The rehab experience was mixed.  My first night, a Monday, I was pretty miserable but the wonderful night shift RN spent an hour with me and got me calm enough to sleep.  The rehab professionals, OT and PT showed the next morning to conduct initial assessments. 

The medical doctor was a consultant and finally appeared late on Wednesday afternoon after much consternation and family intervention.  It was later explained that the consultant model was in use and that an institution such as this had days to evaluate medically.

My only problem with this was that the MD was relying on the medicine orders from the hospital which were wrong.  He also had to order lab work because none was shared for the transfer.  How dumb is that?

My roomy and I could not have been more different.  He was older, Italian and Catholic.  I, well you readers know. We did not discuss politics. My liberal west side of manhattan political leanings and his conservative trump liking inclination did not mix and we agreed not to examine our differences.  To say we took care of each other would be an understatement.  Louis constantly encouraging me, his wife getting things, and me calling the front desk on my cell phone for help when he was ignored for so long that he was yelling “help”.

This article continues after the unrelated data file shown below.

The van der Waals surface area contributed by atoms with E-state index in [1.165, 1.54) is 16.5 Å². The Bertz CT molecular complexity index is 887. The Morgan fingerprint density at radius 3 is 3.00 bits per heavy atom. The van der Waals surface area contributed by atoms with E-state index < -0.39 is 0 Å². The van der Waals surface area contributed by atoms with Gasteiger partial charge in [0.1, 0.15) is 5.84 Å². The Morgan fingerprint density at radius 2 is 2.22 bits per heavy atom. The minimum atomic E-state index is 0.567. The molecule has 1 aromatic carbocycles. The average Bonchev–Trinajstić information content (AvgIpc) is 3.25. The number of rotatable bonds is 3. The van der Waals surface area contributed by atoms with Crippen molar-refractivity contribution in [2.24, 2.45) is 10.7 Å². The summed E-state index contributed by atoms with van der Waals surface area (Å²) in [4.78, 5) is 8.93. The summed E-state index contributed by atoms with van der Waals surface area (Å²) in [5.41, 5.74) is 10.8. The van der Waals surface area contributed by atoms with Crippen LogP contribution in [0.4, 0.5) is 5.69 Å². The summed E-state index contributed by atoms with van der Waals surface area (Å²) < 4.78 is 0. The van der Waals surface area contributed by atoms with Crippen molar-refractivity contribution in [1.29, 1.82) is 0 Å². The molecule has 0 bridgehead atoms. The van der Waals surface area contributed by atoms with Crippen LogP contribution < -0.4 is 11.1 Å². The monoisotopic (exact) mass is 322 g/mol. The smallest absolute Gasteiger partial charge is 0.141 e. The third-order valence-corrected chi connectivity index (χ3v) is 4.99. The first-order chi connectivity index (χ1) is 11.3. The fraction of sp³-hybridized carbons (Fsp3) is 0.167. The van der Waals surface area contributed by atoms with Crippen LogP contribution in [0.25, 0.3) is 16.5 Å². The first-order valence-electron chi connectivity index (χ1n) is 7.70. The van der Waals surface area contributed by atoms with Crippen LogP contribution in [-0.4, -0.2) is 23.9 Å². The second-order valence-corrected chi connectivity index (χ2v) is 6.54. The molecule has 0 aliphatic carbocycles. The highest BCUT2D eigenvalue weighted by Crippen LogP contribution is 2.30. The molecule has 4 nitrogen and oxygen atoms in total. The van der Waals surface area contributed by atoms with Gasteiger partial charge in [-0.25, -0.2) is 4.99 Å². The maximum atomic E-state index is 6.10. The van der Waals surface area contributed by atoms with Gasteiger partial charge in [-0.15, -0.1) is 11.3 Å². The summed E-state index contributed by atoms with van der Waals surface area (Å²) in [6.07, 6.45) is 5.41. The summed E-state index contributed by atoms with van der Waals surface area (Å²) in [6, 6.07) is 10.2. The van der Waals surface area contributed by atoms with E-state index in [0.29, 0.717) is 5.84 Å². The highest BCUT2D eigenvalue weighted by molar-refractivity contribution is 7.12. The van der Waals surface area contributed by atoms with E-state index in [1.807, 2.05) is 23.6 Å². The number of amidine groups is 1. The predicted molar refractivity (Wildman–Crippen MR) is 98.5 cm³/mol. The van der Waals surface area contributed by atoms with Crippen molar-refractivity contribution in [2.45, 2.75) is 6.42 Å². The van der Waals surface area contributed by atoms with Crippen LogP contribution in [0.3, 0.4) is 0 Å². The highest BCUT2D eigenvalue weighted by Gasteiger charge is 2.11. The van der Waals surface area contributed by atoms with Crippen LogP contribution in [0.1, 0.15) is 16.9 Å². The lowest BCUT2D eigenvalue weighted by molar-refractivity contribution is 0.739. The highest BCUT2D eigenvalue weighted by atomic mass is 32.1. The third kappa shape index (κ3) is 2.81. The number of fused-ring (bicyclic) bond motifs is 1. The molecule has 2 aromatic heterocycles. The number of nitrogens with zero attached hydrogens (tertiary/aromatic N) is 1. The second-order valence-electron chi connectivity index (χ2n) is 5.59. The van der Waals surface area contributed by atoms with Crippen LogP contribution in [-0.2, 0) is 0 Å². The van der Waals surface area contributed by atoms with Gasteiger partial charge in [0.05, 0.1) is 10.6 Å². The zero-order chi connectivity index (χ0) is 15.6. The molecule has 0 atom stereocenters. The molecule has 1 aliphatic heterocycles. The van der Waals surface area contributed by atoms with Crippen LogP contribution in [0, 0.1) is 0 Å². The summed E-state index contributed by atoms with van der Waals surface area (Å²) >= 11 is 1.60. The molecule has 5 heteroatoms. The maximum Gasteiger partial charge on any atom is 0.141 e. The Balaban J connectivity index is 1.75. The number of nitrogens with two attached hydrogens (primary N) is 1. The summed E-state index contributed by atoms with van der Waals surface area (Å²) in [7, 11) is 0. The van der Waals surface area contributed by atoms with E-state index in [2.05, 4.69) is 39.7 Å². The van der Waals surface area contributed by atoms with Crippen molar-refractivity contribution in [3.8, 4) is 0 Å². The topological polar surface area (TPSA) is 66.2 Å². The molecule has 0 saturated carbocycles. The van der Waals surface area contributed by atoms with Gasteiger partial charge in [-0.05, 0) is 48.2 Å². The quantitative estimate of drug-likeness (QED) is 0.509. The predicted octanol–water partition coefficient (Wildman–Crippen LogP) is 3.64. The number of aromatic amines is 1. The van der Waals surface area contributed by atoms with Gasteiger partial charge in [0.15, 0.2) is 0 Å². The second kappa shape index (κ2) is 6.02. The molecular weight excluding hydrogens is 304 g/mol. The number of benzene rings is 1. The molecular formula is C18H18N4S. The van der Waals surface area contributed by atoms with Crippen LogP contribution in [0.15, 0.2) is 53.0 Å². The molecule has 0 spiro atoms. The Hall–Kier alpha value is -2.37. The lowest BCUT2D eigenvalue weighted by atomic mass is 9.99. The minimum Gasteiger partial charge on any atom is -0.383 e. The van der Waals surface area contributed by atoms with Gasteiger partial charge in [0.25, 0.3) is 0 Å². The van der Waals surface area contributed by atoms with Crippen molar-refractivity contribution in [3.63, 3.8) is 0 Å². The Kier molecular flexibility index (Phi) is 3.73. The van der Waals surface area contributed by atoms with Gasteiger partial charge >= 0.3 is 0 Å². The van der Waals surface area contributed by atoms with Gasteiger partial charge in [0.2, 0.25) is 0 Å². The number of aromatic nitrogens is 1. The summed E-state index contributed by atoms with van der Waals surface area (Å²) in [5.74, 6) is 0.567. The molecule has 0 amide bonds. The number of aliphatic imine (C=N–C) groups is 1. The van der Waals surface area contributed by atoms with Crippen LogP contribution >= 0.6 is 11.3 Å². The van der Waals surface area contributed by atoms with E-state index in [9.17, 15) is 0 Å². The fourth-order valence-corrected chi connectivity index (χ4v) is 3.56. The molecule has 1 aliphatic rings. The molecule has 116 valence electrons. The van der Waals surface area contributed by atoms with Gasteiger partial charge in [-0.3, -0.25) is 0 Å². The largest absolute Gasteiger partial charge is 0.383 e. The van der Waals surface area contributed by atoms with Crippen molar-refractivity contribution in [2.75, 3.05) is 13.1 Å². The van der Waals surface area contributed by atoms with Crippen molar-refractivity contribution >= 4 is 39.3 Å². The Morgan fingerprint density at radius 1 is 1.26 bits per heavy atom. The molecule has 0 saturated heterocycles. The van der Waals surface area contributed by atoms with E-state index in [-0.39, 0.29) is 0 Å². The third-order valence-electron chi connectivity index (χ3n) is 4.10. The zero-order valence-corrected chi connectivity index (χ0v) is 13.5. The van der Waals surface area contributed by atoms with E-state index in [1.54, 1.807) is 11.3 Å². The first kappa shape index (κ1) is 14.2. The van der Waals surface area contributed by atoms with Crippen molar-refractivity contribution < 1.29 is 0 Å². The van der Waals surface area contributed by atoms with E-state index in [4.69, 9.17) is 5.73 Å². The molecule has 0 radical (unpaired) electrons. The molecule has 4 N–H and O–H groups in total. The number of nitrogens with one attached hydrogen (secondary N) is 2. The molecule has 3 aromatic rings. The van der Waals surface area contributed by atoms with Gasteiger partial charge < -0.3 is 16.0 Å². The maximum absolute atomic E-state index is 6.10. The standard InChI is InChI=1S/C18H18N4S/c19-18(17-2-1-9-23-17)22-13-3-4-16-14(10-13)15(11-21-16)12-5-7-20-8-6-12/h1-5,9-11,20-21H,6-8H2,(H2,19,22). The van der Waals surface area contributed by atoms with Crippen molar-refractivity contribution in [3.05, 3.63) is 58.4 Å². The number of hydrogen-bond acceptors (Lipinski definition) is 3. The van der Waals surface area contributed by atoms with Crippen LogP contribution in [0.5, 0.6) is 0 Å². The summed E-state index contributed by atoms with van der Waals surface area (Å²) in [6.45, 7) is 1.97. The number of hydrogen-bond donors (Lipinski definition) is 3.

The OT and PT services varied by assigned worker.  But they were helpful no matter who delivered them.  

Nursing services were different.  In the SNF like the hospital, staffing was spread very thin and assigned inconsistently as to patients;  the CNA that worked with Louis and I one day, would be across the hall the next. We were also living in a place were medications were “passed” by LPNs (Licensed Practical Nurses) for whom you waited for a considerable amount of time if you wanted something outside of their medication administering schedule.  So, for pain medicine you could wait.